Recent years have seen some serious changes in the UK monetary system. First of all, in September 2016, the five pound note, or simply “fiver” was changed from a paper one to one made out of polymer. It features Winston Churchill on the reverse and Queen Elizabeth II on the obverse. The second, and more recent change was the introduction of a brand new pound coin. A uniform round shape with a dark-golden colour was changed to a 12-sided coin. Its outer ring is made out of nickel-brass and the inner – out of nickel-plated nickel-brass.
The most recent addition to the new pound family is the polymer 10 pound note, which entered circulation on 14th September 2017. On 1st March 2018, the paper tenner ceased to be the legal tender.
These changes are certainly a refreshment – the Series E fiver had been introduced in 1990 and the one pound coin was in circulation from 1986 until 2017. The paper tenner was introduced in 2000.
However, every currency change often brings about more problems than it solves. For example, two months after its release, the Bank of England found itself in the center of a controversy following the announcement that the new fiver contains traces of tallow. This type of animal fat is rendered from beef or mutton and has certain technical properties. Its inclusion in the banknote angered vegans and vegetarians as well as plenty of religious groups such as Muslims, Jews and Hindus.
The biggest (and untold) controversy, however, is the fact that the old one pound coins and fivers ceased to be a legal tender on 15th October 2017 and 5th May 2017 respectively. There were some flashy actions such as Poundland’s “Legal Tender Extender”, which allowed people to spend their old one pound coins until 31st October. Their flashiness, however, did not take away the seriousness of the grim reality that anyone who owned old one pound coins had to spend them as quickly as possible. Coins could also be exchanged at banks, but many of them have, by now, withdrawn from swapping or offer the service exclusively for their customers.
The owners of the old paper five pound note are in an even worse situation. Right now, the banknotes can only be exchanged in the Bank of England located in London. The notes can also be posted to the BoE. The process, however, requires quite a lot of documentation and can easily be stress-inducing, especially if you own more than 999 pounds worth of fivers, represent a business or you exchange the money on behalf of another person.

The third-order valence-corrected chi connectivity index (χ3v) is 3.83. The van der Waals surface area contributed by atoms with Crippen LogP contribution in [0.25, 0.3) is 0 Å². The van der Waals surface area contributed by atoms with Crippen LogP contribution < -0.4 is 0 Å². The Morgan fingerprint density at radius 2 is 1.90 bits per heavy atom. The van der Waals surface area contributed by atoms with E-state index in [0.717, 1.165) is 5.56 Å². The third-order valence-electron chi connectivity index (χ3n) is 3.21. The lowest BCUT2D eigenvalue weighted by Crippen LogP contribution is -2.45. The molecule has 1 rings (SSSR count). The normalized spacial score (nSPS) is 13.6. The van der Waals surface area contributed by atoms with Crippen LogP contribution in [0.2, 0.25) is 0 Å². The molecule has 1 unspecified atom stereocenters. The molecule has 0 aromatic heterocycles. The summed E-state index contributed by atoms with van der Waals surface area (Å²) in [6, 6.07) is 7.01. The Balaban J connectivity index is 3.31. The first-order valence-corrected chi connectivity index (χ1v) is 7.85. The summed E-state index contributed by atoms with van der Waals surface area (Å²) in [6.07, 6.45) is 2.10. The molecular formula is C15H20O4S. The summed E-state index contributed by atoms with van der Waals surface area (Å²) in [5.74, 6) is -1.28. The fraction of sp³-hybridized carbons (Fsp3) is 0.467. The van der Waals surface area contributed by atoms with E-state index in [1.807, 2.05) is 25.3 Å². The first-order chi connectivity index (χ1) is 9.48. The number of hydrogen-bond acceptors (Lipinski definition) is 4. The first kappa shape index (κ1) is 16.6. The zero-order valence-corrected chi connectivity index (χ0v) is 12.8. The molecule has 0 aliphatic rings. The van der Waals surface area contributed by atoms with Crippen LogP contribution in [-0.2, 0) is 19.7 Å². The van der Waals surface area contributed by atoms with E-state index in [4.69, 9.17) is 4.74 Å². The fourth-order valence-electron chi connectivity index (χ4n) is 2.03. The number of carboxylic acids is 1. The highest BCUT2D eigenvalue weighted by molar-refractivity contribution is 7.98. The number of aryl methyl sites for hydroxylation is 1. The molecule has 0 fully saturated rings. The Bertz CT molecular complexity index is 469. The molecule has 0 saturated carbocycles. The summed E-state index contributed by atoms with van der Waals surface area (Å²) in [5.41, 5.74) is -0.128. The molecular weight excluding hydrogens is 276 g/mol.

When it comes to the old paper tenners, the situation is pretty much the same as in case of the fivers. Right now, they can only be exchanged via the Bank of England.
The same polymer future awaits the 20 pound note, which is expected to enter circulation in 2020.
Although the new pound coins and notes are deemed to be more environmentally friendly and harder to counterfeit, their introduction is certainly not ‘friendly’ for the people who missed the exchange bracket deadline or live outside of the UK.
So, do you have to actually go to the UK to exchange your old pound coins and notes? Do you have to go through the entire process of setting up a bank account just to reclaim the value of your money? No! As usual, when the public sector fails, the private companies fill the void.
Around the world there are plenty of businesses devoted to helping people who own old money that are no longer accepted by their respective national banks. Forgottenbucks is one of them! We are a trusted old and foreign currency exchange service that will turn all of the money you won’t be able to spend into cash!
Some coins are not what they seem
Don’t let the denomination trick you! There are one pound coins that are worth much more than it seems. Recently, some one pound coins emerged on eBay that were worth an incredible £2450 per piece! ‘How’s that possible?’, you may ask. All because of a small defect on a coin that turned a quid into a collectible!
Be sure to shuffle through your pounds, find some that are a bit different than the others and do some research. It might just turn out that your quid collection is worth more than its denomination!
You can also send your coins to us! We will evaluate your money and pay you back.